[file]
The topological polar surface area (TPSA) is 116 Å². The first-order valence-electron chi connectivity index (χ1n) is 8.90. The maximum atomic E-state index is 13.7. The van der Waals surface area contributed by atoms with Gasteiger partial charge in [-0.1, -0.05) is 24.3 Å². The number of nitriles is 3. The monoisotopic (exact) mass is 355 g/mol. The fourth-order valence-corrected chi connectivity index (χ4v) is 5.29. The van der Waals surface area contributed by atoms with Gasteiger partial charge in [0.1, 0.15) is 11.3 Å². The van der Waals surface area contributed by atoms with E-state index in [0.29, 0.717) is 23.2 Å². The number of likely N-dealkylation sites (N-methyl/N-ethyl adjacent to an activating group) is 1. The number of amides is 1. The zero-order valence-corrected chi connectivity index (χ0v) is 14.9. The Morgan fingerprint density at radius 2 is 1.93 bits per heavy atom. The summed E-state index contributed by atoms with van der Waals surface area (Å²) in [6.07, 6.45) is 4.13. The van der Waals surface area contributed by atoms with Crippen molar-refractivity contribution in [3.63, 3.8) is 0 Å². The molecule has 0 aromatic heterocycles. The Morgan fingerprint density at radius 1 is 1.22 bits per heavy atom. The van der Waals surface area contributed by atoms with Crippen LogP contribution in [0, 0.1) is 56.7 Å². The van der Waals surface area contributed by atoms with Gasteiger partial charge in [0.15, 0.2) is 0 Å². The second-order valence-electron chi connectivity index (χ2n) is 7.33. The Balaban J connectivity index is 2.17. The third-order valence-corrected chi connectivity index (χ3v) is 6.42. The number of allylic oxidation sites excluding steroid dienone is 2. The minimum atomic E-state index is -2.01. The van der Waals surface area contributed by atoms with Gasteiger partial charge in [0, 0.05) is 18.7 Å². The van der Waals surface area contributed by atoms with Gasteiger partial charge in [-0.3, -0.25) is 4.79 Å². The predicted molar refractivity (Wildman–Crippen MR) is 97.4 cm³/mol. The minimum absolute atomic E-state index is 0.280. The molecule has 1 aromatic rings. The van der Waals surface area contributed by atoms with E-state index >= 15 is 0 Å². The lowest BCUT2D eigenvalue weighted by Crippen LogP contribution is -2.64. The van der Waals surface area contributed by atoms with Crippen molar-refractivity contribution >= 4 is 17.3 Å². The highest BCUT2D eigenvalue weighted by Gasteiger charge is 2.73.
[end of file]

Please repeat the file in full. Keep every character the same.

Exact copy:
The topological polar surface area (TPSA) is 116 Å². The first-order valence-electron chi connectivity index (χ1n) is 8.90. The maximum atomic E-state index is 13.7. The van der Waals surface area contributed by atoms with Gasteiger partial charge in [-0.1, -0.05) is 24.3 Å². The number of nitriles is 3. The monoisotopic (exact) mass is 355 g/mol. The fourth-order valence-corrected chi connectivity index (χ4v) is 5.29. The van der Waals surface area contributed by atoms with Gasteiger partial charge in [0.1, 0.15) is 11.3 Å². The van der Waals surface area contributed by atoms with E-state index in [0.29, 0.717) is 23.2 Å². The number of likely N-dealkylation sites (N-methyl/N-ethyl adjacent to an activating group) is 1. The number of amides is 1. The zero-order valence-corrected chi connectivity index (χ0v) is 14.9. The Morgan fingerprint density at radius 2 is 1.93 bits per heavy atom. The summed E-state index contributed by atoms with van der Waals surface area (Å²) in [6.07, 6.45) is 4.13. The van der Waals surface area contributed by atoms with Crippen molar-refractivity contribution in [3.63, 3.8) is 0 Å². The molecule has 0 aromatic heterocycles. The Morgan fingerprint density at radius 1 is 1.22 bits per heavy atom. The van der Waals surface area contributed by atoms with Crippen LogP contribution in [0, 0.1) is 56.7 Å². The van der Waals surface area contributed by atoms with Gasteiger partial charge in [0.15, 0.2) is 0 Å². The second-order valence-electron chi connectivity index (χ2n) is 7.33. The Balaban J connectivity index is 2.17. The third-order valence-corrected chi connectivity index (χ3v) is 6.42. The number of allylic oxidation sites excluding steroid dienone is 2. The minimum atomic E-state index is -2.01. The van der Waals surface area contributed by atoms with Gasteiger partial charge in [0, 0.05) is 18.7 Å². The van der Waals surface area contributed by atoms with Gasteiger partial charge in [-0.3, -0.25) is 4.79 Å². The predicted molar refractivity (Wildman–Crippen MR) is 97.4 cm³/mol. The minimum absolute atomic E-state index is 0.280. The molecule has 1 aromatic rings. The van der Waals surface area contributed by atoms with E-state index >= 15 is 0 Å². The lowest BCUT2D eigenvalue weighted by Crippen LogP contribution is -2.64. The van der Waals surface area contributed by atoms with Crippen molar-refractivity contribution >= 4 is 17.3 Å². The highest BCUT2D eigenvalue weighted by Gasteiger charge is 2.73.